By Jon Barrow
There is broad agreement that Poroshenko has been giving a good account of himself so far. He gave an excellent inaugural speech; but has also been displaying the kind of behavior which might suggest he understands the idea of public service. This is in stark contrast to Yanukovych, who behaved like an oriental potentate – shutting down roads to speed around in convoys of black limousines; on one occasion Yanu’s security detail – the story goes – blocked off the public toilet on a visit to Brussels – denying access to bewildered Eurocrats, while the boss relieved himself.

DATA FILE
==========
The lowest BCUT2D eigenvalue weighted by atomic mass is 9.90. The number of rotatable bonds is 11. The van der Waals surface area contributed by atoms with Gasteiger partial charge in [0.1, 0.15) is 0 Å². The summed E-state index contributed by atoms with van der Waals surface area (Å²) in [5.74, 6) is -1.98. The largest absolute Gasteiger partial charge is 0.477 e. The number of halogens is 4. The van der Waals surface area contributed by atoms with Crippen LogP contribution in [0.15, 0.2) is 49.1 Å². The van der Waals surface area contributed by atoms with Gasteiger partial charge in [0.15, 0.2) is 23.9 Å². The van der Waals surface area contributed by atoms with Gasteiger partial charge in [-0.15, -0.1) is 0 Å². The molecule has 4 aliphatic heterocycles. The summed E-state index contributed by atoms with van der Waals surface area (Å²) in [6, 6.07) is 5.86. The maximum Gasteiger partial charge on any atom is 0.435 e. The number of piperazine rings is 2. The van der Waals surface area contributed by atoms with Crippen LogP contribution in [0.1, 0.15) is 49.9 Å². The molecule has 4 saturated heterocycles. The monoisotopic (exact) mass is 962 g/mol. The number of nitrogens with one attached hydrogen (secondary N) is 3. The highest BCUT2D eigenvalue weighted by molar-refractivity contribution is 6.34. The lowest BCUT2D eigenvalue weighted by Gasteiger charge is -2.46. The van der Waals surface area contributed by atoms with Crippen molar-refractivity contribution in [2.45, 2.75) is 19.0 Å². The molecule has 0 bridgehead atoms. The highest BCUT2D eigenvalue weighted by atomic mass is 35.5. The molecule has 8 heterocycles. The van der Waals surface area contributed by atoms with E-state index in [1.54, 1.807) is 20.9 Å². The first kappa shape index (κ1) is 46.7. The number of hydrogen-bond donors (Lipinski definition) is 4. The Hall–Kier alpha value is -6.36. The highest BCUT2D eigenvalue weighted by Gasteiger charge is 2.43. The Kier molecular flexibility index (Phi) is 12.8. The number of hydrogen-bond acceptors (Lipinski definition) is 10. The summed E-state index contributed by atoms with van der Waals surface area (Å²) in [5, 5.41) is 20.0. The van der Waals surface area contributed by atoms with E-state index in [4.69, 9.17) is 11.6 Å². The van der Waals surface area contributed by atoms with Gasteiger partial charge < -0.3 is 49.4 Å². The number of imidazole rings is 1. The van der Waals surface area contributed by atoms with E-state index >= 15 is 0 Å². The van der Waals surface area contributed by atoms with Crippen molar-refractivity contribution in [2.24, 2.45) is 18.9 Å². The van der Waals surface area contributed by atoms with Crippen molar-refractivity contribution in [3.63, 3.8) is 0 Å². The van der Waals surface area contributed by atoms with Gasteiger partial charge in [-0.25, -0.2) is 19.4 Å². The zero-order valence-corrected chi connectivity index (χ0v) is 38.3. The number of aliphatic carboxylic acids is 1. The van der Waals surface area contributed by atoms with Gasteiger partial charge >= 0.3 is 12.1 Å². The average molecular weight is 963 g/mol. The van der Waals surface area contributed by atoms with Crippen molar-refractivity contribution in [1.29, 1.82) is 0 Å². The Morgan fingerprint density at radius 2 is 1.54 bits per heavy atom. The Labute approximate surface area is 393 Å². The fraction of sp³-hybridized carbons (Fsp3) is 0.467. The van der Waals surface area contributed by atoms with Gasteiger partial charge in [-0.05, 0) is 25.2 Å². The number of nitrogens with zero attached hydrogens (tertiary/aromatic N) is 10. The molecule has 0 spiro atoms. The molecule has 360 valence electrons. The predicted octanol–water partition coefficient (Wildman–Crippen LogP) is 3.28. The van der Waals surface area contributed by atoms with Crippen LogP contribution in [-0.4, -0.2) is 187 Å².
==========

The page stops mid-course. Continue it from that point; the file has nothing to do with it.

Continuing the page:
There are suggestions about a window of opportunity for a change in momentum in the east: while Poroshenko and other leaders try to engage Putin; while Russia tries to send a PR message of ‘responsible global player’ during this month (in June, Russia holds chairmanship of the UN Security Council); and while the four-week threat of ‘next-tier sanctions’ (from the US and I assume close allies like the UK) hangs in the air. However, in my view this is something of a false hope. I can’t see any evidence that Russian policy is changing from tactical (short term) to strategic (longer term); in which greater case the risk of sanctions might not appear (to the Russian leadership) to present a real and present threat – especially if the Russians hold the view that such sanctions are never in fact going to be applied. We can take heart from recent evidence that the Ukrainian side, under evolutionary pressure, is learning how to get much better at organising actions in the east. The ‘humanitarian corridor’ idea – to relocate people at high risk – seems to be a preface to yet more determined action.